“And not only that, but we also boast in our sufferings, knowing that suffering produces endurance, and endurance produces character, and character produces hope, and hope does not disappoint us, because God's love has been poured into our hearts through the Holy Spirit that has been given to us.”
I’m not sure about you, but speaking for myself, even in some of my more Christian moments, even when God’s love is poured into my heart, I don’t always follow that linear path of Paul’s—from suffering to endurance to character to hope. Sometimes instead I end up in anger or in despair. We can fall off the track entirely, and if we fall off the track it feels like we fail, or Jesus fails us, back to grumbling. Yet, instead here are some things that I think are really important:
God /Jesus loves us individually and us as a church, despite all our brokenness… just like God loves the Samaritan woman, Nicodemus, and the grumbling Israelites— sometimes loving tenderly and sometimes more tough love. Because we (individually and as a church) are not fixed right now or next week or next year, does NOT mean Jesus does not love us. Remember: “But God proves his love for us in that while we still were sinners Christ died for us.” Just like the Samaritan woman, the fact that we are known to our very core and accepted, and Jesus still came for us means that we are loved. This gift of the crucified and risen Christ does not wait for us to get ourselves together. Truth of the matter, last I checked, we are all human and therefore, none of us is going to get ourselves together to earn God’s love. It isn’t earned! It is a gift freely given.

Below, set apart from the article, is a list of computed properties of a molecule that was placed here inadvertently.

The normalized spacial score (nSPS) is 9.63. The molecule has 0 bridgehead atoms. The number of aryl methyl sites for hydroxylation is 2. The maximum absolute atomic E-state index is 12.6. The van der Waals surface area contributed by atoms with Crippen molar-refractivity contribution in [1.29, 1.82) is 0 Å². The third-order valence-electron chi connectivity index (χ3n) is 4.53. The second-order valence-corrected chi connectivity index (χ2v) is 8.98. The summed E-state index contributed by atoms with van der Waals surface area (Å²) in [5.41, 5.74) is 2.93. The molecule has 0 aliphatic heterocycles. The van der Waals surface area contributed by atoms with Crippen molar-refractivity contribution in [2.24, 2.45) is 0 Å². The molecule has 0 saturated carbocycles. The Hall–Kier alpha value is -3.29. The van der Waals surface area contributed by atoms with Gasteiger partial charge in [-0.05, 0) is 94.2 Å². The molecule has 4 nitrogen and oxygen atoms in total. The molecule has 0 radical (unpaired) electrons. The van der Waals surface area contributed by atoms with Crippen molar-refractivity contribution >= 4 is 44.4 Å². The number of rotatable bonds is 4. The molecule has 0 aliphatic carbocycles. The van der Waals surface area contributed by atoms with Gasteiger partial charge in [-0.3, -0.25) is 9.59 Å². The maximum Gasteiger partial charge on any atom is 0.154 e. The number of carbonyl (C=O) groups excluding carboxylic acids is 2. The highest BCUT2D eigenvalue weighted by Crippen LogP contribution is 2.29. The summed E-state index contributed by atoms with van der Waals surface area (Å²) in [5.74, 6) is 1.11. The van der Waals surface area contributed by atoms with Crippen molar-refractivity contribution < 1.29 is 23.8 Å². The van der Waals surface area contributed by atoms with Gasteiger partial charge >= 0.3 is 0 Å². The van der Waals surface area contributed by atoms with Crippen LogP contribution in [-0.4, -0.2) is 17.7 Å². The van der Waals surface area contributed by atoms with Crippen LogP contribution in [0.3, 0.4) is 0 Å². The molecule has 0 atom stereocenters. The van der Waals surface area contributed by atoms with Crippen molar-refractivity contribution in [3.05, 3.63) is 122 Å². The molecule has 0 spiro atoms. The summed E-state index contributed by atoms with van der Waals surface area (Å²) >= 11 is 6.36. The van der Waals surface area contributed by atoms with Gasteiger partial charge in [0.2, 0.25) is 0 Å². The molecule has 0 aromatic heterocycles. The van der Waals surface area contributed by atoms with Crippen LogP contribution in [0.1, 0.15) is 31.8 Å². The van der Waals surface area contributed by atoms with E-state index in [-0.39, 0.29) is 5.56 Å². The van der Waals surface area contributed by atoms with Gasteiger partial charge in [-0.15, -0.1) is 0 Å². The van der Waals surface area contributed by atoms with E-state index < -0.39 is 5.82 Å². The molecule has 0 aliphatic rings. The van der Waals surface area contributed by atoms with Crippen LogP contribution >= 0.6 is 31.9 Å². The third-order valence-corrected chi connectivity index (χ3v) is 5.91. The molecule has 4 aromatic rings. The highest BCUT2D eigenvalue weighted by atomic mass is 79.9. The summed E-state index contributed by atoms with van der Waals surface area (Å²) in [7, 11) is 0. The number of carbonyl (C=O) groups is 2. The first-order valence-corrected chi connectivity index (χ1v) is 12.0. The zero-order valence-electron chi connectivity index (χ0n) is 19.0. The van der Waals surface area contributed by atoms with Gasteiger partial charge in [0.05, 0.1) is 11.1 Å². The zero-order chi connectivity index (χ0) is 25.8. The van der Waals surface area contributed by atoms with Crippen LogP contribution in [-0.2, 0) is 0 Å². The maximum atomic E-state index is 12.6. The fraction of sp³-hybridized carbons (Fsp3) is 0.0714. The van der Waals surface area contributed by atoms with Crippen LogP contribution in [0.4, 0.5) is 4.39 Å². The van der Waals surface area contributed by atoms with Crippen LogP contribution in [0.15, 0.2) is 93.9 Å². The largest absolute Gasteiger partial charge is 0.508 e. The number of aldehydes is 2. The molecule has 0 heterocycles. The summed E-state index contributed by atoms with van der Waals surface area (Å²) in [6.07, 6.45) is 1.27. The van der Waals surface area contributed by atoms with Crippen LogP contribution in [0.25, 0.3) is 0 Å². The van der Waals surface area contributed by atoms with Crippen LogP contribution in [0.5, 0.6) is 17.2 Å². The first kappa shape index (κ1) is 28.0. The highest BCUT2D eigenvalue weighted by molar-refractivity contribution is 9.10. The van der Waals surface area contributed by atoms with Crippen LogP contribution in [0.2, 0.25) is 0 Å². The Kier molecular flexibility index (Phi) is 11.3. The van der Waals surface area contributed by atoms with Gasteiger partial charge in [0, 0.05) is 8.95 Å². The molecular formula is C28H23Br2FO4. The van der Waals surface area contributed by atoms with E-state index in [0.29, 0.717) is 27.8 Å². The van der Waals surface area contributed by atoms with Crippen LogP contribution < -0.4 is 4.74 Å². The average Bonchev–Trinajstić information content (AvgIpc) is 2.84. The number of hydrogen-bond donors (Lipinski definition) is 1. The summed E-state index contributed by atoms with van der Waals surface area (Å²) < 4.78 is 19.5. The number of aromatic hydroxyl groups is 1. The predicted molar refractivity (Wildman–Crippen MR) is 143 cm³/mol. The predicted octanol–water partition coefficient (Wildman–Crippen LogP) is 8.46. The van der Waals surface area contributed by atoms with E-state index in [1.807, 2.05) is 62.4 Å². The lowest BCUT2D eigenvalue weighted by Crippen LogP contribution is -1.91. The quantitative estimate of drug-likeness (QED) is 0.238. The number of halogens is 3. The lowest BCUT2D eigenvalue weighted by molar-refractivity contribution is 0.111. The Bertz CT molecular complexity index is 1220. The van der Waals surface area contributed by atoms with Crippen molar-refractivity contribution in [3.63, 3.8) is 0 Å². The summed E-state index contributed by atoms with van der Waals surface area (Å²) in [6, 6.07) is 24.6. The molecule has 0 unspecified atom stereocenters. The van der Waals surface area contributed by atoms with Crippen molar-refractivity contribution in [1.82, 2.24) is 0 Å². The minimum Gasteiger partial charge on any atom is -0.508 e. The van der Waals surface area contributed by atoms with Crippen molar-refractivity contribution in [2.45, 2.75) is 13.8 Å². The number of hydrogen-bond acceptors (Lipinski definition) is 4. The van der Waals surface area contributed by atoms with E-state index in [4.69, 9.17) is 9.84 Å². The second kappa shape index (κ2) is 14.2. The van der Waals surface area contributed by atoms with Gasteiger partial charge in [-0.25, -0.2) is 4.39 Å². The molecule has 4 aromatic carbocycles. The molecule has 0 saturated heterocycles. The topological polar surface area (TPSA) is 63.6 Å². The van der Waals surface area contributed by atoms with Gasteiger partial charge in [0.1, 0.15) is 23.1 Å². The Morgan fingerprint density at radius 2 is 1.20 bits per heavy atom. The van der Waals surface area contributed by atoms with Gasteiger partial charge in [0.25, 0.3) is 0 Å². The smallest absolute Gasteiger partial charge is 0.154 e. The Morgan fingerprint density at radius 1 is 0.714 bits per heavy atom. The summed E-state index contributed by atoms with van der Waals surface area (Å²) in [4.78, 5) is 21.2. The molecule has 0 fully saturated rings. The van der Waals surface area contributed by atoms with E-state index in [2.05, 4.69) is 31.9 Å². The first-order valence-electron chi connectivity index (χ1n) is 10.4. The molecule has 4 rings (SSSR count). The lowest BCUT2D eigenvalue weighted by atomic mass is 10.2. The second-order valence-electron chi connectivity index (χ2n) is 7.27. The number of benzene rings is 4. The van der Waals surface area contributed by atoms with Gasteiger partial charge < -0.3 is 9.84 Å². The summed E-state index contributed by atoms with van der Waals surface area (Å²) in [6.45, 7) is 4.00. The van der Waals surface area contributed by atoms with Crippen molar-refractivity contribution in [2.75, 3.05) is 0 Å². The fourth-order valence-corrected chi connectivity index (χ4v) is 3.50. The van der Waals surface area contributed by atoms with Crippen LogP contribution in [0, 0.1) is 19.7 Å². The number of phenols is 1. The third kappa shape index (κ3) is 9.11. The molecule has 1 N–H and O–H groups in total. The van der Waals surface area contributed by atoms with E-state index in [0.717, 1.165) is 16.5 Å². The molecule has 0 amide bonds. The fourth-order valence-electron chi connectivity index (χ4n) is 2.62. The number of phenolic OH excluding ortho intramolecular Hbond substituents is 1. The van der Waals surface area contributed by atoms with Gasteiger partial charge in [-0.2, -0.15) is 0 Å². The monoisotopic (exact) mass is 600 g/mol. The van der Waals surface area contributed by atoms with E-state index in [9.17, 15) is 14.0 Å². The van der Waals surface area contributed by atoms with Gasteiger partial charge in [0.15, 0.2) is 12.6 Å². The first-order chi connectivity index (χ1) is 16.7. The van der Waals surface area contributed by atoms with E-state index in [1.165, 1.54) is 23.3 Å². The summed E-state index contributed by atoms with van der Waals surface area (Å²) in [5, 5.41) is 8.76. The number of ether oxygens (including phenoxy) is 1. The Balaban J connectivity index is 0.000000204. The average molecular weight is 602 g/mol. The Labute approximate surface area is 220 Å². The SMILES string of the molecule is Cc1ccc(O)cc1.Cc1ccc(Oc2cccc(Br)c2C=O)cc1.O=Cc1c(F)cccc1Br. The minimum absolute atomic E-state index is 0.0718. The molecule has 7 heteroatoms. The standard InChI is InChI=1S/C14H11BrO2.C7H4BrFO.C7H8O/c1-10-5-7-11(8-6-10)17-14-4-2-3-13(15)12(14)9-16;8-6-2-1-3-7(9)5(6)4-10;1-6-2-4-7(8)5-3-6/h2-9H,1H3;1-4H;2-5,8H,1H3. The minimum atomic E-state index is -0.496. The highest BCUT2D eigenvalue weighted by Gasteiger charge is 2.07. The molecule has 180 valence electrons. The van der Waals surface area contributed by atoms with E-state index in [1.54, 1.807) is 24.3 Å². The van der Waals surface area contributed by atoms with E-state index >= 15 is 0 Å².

God’s love, I think, works best in community, this is why we pray “Our Father… give us…” We can’t do this alone. Optimism comes from people; hope comes from God. Hope comes from God. We can’t keep that linear track from ‘suffering -> endurance-> character-> hope’ all by ourselves, we need each other. With each other, we have a chance, truly, a chance of having hope. “Christ died for us.”
And who is the “us”, the “we”? I have used the us and we as this church, All Saints Sharon Chapel, but it is all of us… all of us… This Gospel story is one that truly portrays who Jesus is. A woman without value, who can be looked upon as a sinner, is the conversation partner of God without judgment. Is there anything more indicting for us than this? Do we dare to look at anyone else with judgment when God does not? Homeless people, trans kids, illegal aliens, Muslims, beggars, people with fleas, politicians (which ever party), Sikhs, prostitutes, drug users, alcoholics, psychotic patients, inmates, police officers—anyone you name. Any of these could substitute for our Samaritan woman above. We are these people. Christ died for us; there is no “them” … Christ died so that all, all people could come to know God.
I’m not saying that I know that how all things will work out with this church, All Saints Sharon Chapel. Here’s what I do know. What I know is that we, this church, because I have hitched my pony to your wagon, this church is called to be the body of Christ in the world, and we are constantly figuring out what that looks likes, and this is no matter the physical plant, no matter who comes alongside to worship with us. And no, we don’t have unlimited energy, but we do have hope, and that may be better, and for that, ----thanks be to God.